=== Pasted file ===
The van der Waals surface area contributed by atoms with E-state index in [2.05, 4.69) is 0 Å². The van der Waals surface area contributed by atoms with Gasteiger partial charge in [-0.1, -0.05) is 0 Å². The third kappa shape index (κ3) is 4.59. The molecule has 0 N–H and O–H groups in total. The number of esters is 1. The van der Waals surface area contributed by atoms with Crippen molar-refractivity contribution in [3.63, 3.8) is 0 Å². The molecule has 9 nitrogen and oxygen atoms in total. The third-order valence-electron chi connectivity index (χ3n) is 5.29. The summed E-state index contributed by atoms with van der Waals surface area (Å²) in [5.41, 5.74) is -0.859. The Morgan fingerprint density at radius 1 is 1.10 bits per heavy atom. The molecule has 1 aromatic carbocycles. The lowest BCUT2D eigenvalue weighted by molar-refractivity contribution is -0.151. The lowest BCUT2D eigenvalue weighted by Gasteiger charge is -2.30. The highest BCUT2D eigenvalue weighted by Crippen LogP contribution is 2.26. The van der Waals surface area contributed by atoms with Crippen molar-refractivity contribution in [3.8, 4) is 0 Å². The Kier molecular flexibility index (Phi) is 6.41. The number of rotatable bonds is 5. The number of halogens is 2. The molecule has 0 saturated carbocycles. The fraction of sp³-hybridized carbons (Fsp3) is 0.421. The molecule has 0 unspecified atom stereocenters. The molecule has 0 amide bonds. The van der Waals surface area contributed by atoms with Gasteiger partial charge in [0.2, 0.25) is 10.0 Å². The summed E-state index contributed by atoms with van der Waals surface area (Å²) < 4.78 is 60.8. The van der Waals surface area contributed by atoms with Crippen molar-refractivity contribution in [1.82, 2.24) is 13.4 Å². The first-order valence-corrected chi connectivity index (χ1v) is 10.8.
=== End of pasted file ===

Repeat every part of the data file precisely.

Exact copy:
The van der Waals surface area contributed by atoms with E-state index in [2.05, 4.69) is 0 Å². The van der Waals surface area contributed by atoms with Gasteiger partial charge in [-0.1, -0.05) is 0 Å². The third kappa shape index (κ3) is 4.59. The molecule has 0 N–H and O–H groups in total. The number of esters is 1. The van der Waals surface area contributed by atoms with Crippen molar-refractivity contribution in [3.63, 3.8) is 0 Å². The molecule has 9 nitrogen and oxygen atoms in total. The third-order valence-electron chi connectivity index (χ3n) is 5.29. The summed E-state index contributed by atoms with van der Waals surface area (Å²) in [5.41, 5.74) is -0.859. The Morgan fingerprint density at radius 1 is 1.10 bits per heavy atom. The molecule has 1 aromatic carbocycles. The lowest BCUT2D eigenvalue weighted by molar-refractivity contribution is -0.151. The lowest BCUT2D eigenvalue weighted by Gasteiger charge is -2.30. The highest BCUT2D eigenvalue weighted by Crippen LogP contribution is 2.26. The van der Waals surface area contributed by atoms with Crippen molar-refractivity contribution in [3.8, 4) is 0 Å². The Kier molecular flexibility index (Phi) is 6.41. The number of rotatable bonds is 5. The number of halogens is 2. The molecule has 0 saturated carbocycles. The fraction of sp³-hybridized carbons (Fsp3) is 0.421. The molecule has 0 unspecified atom stereocenters. The molecule has 0 amide bonds. The van der Waals surface area contributed by atoms with Gasteiger partial charge in [0.2, 0.25) is 10.0 Å². The summed E-state index contributed by atoms with van der Waals surface area (Å²) < 4.78 is 60.8. The van der Waals surface area contributed by atoms with Crippen molar-refractivity contribution in [1.82, 2.24) is 13.4 Å². The first-order valence-corrected chi connectivity index (χ1v) is 10.8.